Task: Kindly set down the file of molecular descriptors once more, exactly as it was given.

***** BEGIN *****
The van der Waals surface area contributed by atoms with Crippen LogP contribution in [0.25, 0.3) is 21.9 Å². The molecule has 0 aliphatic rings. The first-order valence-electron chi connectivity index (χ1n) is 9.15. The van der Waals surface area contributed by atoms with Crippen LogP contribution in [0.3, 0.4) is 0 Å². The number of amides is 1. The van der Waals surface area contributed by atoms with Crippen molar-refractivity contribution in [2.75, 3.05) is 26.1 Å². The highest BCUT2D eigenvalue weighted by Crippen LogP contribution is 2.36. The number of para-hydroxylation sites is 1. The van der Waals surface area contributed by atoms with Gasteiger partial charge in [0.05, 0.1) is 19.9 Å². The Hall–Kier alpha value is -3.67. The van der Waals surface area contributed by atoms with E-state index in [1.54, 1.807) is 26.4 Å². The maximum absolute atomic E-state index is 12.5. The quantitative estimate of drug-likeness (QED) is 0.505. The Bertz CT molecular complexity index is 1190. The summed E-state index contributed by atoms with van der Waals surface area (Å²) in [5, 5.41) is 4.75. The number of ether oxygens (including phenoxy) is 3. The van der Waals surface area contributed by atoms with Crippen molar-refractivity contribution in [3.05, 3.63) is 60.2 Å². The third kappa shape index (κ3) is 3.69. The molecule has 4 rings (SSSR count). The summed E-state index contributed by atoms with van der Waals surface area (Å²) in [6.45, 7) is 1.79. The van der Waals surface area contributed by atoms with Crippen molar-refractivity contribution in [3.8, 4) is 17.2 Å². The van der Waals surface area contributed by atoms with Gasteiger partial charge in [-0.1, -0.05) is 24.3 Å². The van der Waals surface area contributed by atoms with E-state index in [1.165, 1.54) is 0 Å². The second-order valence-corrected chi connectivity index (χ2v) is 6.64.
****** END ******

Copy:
The van der Waals surface area contributed by atoms with Crippen LogP contribution in [0.25, 0.3) is 21.9 Å². The molecule has 0 aliphatic rings. The first-order valence-electron chi connectivity index (χ1n) is 9.15. The van der Waals surface area contributed by atoms with Crippen LogP contribution in [0.3, 0.4) is 0 Å². The number of amides is 1. The van der Waals surface area contributed by atoms with Crippen molar-refractivity contribution in [2.75, 3.05) is 26.1 Å². The highest BCUT2D eigenvalue weighted by Crippen LogP contribution is 2.36. The number of para-hydroxylation sites is 1. The van der Waals surface area contributed by atoms with Gasteiger partial charge in [0.05, 0.1) is 19.9 Å². The Hall–Kier alpha value is -3.67. The van der Waals surface area contributed by atoms with E-state index in [1.54, 1.807) is 26.4 Å². The maximum absolute atomic E-state index is 12.5. The quantitative estimate of drug-likeness (QED) is 0.505. The Bertz CT molecular complexity index is 1190. The summed E-state index contributed by atoms with van der Waals surface area (Å²) in [5, 5.41) is 4.75. The number of ether oxygens (including phenoxy) is 3. The van der Waals surface area contributed by atoms with Crippen molar-refractivity contribution in [3.05, 3.63) is 60.2 Å². The third kappa shape index (κ3) is 3.69. The molecule has 4 rings (SSSR count). The summed E-state index contributed by atoms with van der Waals surface area (Å²) in [6.45, 7) is 1.79. The van der Waals surface area contributed by atoms with Crippen molar-refractivity contribution in [3.8, 4) is 17.2 Å². The van der Waals surface area contributed by atoms with Gasteiger partial charge in [-0.1, -0.05) is 24.3 Å². The van der Waals surface area contributed by atoms with E-state index in [1.165, 1.54) is 0 Å². The second-order valence-corrected chi connectivity index (χ2v) is 6.64.